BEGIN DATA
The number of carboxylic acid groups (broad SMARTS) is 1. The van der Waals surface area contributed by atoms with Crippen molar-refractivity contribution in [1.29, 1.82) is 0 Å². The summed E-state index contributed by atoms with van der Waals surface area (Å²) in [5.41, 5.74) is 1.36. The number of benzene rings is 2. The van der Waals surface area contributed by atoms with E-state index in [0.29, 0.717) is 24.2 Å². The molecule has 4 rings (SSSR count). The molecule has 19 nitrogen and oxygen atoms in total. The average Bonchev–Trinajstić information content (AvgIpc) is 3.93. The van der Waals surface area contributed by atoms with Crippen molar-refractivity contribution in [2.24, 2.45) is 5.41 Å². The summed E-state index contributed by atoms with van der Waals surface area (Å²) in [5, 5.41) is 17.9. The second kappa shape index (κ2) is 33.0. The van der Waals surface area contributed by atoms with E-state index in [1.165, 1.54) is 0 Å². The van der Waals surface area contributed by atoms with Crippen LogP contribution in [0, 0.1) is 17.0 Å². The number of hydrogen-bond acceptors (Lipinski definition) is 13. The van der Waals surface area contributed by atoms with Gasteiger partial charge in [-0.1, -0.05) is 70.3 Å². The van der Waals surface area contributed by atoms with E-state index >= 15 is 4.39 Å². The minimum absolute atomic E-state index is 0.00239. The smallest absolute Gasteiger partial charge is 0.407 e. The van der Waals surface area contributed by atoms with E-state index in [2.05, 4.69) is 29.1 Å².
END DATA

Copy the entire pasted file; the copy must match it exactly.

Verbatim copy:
The number of carboxylic acid groups (broad SMARTS) is 1. The van der Waals surface area contributed by atoms with Crippen molar-refractivity contribution in [1.29, 1.82) is 0 Å². The summed E-state index contributed by atoms with van der Waals surface area (Å²) in [5.41, 5.74) is 1.36. The number of benzene rings is 2. The van der Waals surface area contributed by atoms with E-state index in [0.29, 0.717) is 24.2 Å². The molecule has 4 rings (SSSR count). The molecule has 19 nitrogen and oxygen atoms in total. The average Bonchev–Trinajstić information content (AvgIpc) is 3.93. The van der Waals surface area contributed by atoms with Crippen molar-refractivity contribution in [2.24, 2.45) is 5.41 Å². The summed E-state index contributed by atoms with van der Waals surface area (Å²) in [5, 5.41) is 17.9. The second kappa shape index (κ2) is 33.0. The van der Waals surface area contributed by atoms with E-state index in [1.165, 1.54) is 0 Å². The van der Waals surface area contributed by atoms with Crippen LogP contribution in [0, 0.1) is 17.0 Å². The number of hydrogen-bond acceptors (Lipinski definition) is 13. The van der Waals surface area contributed by atoms with Gasteiger partial charge in [-0.1, -0.05) is 70.3 Å². The van der Waals surface area contributed by atoms with E-state index >= 15 is 4.39 Å². The minimum absolute atomic E-state index is 0.00239. The smallest absolute Gasteiger partial charge is 0.407 e. The van der Waals surface area contributed by atoms with E-state index in [2.05, 4.69) is 29.1 Å².